Frenzy is dramatically different to Podkowinski’s other paintings, most of which are Impressionist studies, and is further distinguished by having been attacked by its creator when the artist slashed the canvas with a knife while it was still being exhibited. Paintings and sculptures have been subject to attacks by members of the public for many years but this is the first I’ve heard of an artist attacking their own work while it was on display. The scandalous history suits the film as much as the salacious subject matter; The Beast was almost subject to an obscenity prosecution when an uncensored print was shown in London in the 1970s. For a long time it was one of those troublesome features that you’d be more likely to read about than to see.

Continue reading “Art on film: The Beast”

Le cinéma épinglé

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In yesterday’s mail, the DVD collection of Alexandre Alexeieff and Claire Parker’s animated films. I ordered this after watching the Norman McLaren film about the operation of the pinscreen, not realising that the same documentary is included here, together with a shorter film from 1960 that shows the pair creating still illustrations for an edition of Dr Zhivago. In addition to five pinscreen films by the couple there’s also Mindscape (1976) by another pinscreen animator, Jacques Drouin, together with two reels of technical experiments.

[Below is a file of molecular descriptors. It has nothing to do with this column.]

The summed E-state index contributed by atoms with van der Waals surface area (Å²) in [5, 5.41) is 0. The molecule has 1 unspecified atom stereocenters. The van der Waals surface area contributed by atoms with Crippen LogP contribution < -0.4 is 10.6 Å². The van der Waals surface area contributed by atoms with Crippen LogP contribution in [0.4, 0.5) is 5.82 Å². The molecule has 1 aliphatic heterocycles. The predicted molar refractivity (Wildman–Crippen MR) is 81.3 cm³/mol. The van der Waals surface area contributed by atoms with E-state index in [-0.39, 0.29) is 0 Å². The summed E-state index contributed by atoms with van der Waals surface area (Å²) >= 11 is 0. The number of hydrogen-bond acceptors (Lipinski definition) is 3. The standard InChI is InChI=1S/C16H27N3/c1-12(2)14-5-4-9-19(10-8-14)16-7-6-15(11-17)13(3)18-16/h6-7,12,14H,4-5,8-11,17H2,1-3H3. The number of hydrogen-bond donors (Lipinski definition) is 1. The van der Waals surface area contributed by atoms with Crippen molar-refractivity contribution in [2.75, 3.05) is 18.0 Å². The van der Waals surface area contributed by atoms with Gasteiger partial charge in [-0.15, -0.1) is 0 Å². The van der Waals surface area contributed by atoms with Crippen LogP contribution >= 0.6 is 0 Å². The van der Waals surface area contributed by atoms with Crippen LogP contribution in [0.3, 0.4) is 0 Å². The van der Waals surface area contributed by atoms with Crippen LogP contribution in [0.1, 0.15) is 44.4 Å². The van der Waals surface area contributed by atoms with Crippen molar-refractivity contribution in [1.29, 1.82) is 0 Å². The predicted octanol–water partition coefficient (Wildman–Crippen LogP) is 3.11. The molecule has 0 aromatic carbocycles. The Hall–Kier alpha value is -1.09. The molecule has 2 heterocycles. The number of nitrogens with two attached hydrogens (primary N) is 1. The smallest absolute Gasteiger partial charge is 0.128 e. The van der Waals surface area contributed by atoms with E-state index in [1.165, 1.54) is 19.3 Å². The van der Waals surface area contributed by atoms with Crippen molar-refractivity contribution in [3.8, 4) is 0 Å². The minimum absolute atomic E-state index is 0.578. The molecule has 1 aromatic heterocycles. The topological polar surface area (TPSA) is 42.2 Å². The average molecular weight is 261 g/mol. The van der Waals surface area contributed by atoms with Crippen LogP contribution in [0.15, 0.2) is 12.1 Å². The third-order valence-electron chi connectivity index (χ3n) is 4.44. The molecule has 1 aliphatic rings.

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Most surprising of all is a lengthy collection of Alexeieff’s advertising films from the 1930s. These were made for French products such as Evian water, Renault cars and Gauloises cigarettes, with all of them photographed in a pre-Technicolor single-strip process, Gasparcolor, whose limitations made it difficult to use for live action but ideal for animation. The films are also surprising for being much more traditional animations of physical objects, there’s even a puppet adaptation of Sleeping Beauty. In the notes Alexeieff says:

We were the first to make colour films (Gasparcolor) in France, and immediately obtained a reputation for quality on the market. We established, I believe I am justified in saying, a class of films without precedent in this domain, and for which a certain number of progressive and powerful advertisers were ready to pay more and more… We made ourselves the champions of three-dimensional object animation. Into such one or two minutes film we decided to introduce, if only in one of its sequences, some sort of experiment, and never hesitated to invest time or money in inventions because an advertising film must strike by the novelty of its form.

The use of light and colour is indeed striking, especially when seen beside the monochrome pinscreen films, while some of the hazy, prismatic light effects are precursors of similar imagery being produced decades later by people like Jordan Belson. Alexeieff was too old to contribute to the psychedelic avant-garde but I wonder what he might have achieved if he’d been a generation younger.

Previously on { feuilleton }
Animating the pinscreen
The pinscreen works of Alexandre Alexeieff & Claire Parker
The Nose, a film by Alexandre Alexeieff & Claire Parker
Alexandre Alexeieff and Claire Parker